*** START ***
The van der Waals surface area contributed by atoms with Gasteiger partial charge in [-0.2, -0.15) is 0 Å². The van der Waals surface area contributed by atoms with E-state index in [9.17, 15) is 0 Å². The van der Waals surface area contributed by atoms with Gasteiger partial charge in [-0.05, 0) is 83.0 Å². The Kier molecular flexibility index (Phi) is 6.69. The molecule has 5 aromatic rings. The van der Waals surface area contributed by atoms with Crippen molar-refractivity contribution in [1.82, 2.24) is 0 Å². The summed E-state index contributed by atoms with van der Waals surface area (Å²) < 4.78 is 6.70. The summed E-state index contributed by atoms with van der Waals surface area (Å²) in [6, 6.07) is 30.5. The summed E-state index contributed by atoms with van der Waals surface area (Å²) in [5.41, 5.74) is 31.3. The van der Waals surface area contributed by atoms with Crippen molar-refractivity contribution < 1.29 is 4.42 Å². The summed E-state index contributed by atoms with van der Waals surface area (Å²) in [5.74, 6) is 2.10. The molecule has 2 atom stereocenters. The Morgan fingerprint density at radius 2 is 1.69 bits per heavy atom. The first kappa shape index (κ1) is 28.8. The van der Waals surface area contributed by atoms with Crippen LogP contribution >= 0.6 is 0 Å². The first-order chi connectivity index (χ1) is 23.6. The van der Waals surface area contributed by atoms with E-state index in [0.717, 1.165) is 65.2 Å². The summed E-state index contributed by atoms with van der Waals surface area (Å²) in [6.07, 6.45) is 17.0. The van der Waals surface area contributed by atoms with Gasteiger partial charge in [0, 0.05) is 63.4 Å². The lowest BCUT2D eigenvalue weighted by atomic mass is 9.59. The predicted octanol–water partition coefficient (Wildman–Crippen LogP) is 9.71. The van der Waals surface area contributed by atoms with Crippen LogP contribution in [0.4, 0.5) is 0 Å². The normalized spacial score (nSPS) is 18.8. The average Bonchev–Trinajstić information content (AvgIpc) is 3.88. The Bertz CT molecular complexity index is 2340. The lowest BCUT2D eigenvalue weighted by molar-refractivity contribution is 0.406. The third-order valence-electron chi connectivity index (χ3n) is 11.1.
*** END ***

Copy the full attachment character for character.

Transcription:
The van der Waals surface area contributed by atoms with Gasteiger partial charge in [-0.2, -0.15) is 0 Å². The van der Waals surface area contributed by atoms with E-state index in [9.17, 15) is 0 Å². The van der Waals surface area contributed by atoms with Gasteiger partial charge in [-0.05, 0) is 83.0 Å². The Kier molecular flexibility index (Phi) is 6.69. The molecule has 5 aromatic rings. The van der Waals surface area contributed by atoms with Crippen molar-refractivity contribution in [1.82, 2.24) is 0 Å². The summed E-state index contributed by atoms with van der Waals surface area (Å²) < 4.78 is 6.70. The summed E-state index contributed by atoms with van der Waals surface area (Å²) in [6, 6.07) is 30.5. The summed E-state index contributed by atoms with van der Waals surface area (Å²) in [5.41, 5.74) is 31.3. The van der Waals surface area contributed by atoms with Crippen molar-refractivity contribution < 1.29 is 4.42 Å². The summed E-state index contributed by atoms with van der Waals surface area (Å²) in [5.74, 6) is 2.10. The molecule has 2 atom stereocenters. The Morgan fingerprint density at radius 2 is 1.69 bits per heavy atom. The first kappa shape index (κ1) is 28.8. The van der Waals surface area contributed by atoms with Crippen LogP contribution >= 0.6 is 0 Å². The first-order chi connectivity index (χ1) is 23.6. The van der Waals surface area contributed by atoms with E-state index in [0.717, 1.165) is 65.2 Å². The summed E-state index contributed by atoms with van der Waals surface area (Å²) in [6.07, 6.45) is 17.0. The van der Waals surface area contributed by atoms with Gasteiger partial charge in [0, 0.05) is 63.4 Å². The lowest BCUT2D eigenvalue weighted by atomic mass is 9.59. The predicted octanol–water partition coefficient (Wildman–Crippen LogP) is 9.71. The van der Waals surface area contributed by atoms with Crippen LogP contribution in [0.4, 0.5) is 0 Å². The normalized spacial score (nSPS) is 18.8. The average Bonchev–Trinajstić information content (AvgIpc) is 3.88. The Bertz CT molecular complexity index is 2340. The lowest BCUT2D eigenvalue weighted by molar-refractivity contribution is 0.406. The third-order valence-electron chi connectivity index (χ3n) is 11.1.